How to Plant Seeds in Early Spring


Early spring planting gives your vegetables and flowers a jump-start on the growing season. Once the weather warms and the plants go outdoors, they are already stronger and larger than seeds started in the ground at the usual later planting time. For areas in the North with short summers, early sowing gives plants that may not normally have enough hot months to fully mature a chance to grow healthy. The University of Arkansas Division of Agriculture advises planting seeds indoors in early spring 6 to 8 weeks before the last spring frost.

Step 1

Choose trays or pots that are at least 2 inches deep to sow seeds in. Purchase pots with existing drainage holes or drill holes in the bottom of pots without any drainage.

Step 2

Fill pots with a commercial seed-starting potting mix. Use fresh potting soil that hasn't been used with other plants to avoid spreading disease. Fill pots within 1 inch of the rim with the soil.

Step 3

Sow seeds to a depth twice that of their circumference, spacing seeds 3 inches apart in trays or planting two to three seeds per a single pot. Sow fine seeds on the soil surface and cover in a 1/4-inch layer of soil.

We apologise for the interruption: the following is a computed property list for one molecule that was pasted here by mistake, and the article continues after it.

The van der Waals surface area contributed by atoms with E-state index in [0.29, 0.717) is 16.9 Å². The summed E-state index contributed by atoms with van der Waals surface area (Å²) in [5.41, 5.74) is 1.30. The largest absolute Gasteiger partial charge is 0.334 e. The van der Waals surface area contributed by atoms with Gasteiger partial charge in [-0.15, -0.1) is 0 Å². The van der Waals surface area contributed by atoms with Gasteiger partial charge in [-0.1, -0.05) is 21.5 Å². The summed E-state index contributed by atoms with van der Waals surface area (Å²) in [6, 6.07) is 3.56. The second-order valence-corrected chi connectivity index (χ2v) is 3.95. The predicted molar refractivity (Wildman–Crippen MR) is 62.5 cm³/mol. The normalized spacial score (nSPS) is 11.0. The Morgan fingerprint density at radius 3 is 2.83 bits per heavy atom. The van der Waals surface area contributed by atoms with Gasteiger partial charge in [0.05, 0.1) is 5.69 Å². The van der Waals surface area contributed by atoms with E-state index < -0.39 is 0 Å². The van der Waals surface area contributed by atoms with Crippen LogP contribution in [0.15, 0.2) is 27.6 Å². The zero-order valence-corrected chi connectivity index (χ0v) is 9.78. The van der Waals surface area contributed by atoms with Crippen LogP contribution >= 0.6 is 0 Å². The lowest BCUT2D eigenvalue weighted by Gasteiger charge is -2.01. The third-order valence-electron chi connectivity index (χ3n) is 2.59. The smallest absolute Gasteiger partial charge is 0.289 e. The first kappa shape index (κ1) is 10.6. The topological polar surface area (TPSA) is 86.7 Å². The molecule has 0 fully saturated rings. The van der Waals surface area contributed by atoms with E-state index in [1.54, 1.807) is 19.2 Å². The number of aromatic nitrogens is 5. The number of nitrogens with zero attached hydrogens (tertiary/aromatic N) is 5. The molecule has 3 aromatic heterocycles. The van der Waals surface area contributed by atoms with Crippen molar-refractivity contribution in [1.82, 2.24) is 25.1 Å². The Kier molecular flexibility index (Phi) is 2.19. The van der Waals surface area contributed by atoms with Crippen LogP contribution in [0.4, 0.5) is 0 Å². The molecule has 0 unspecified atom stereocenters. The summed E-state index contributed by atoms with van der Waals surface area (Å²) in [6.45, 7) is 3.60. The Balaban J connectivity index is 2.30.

Step 4

Water the containers well, taking care not to wash the seeds out of the soil. Cover the pot or tray with a plastic bag to preserve moisture and temperature.

Step 5

Place the pots in a warm 75-degree-F room until germination. Most seed varieties germinate within 7 to 21 days after sowing.

Step 6

Remove the plastic bag and move the pots to a 65-to-70-degree room with a sunny window or place under grow lights once sprouts break the soil surface. Hang grow lights such as shop lights or 40-watt incandescent bulbs 2 inches above the plants, raising the lights as the seedlings grow.

Step 7

Keep the soil moist at all times. Dispose of any water that drains out the bottom of the pots into the drip trays.

Step 8

Transplant seedlings outside once their second set of leaves grows in and outdoor temperatures have reached the required level for the plant variety. Move the seedlings outdoors in their pots for 4 hours a day for a week to adjust them to the outdoors before planting in the garden.

Tips and Warnings

  • Never let the soil dry out or the seedlings will die. Dispose of any seedlings and the surrounding soil if mildew or mold grows on them.

Things You'll Need

  • Pots
  • Drill
  • Potting soil
  • Plastic bag
  • Grow lights


  • Washington State University Extension
Keywords: indoor sowing, planting seeds, early spring gardening

About this Author

Jenny Harrington has been a freelance writer since 2006. Her published articles have appeared in various print and online publications. Previously, she owned her own business, selling handmade items online, wholesale and at crafts fairs. Harrington's specialties include small business information, crafting, decorating and gardening.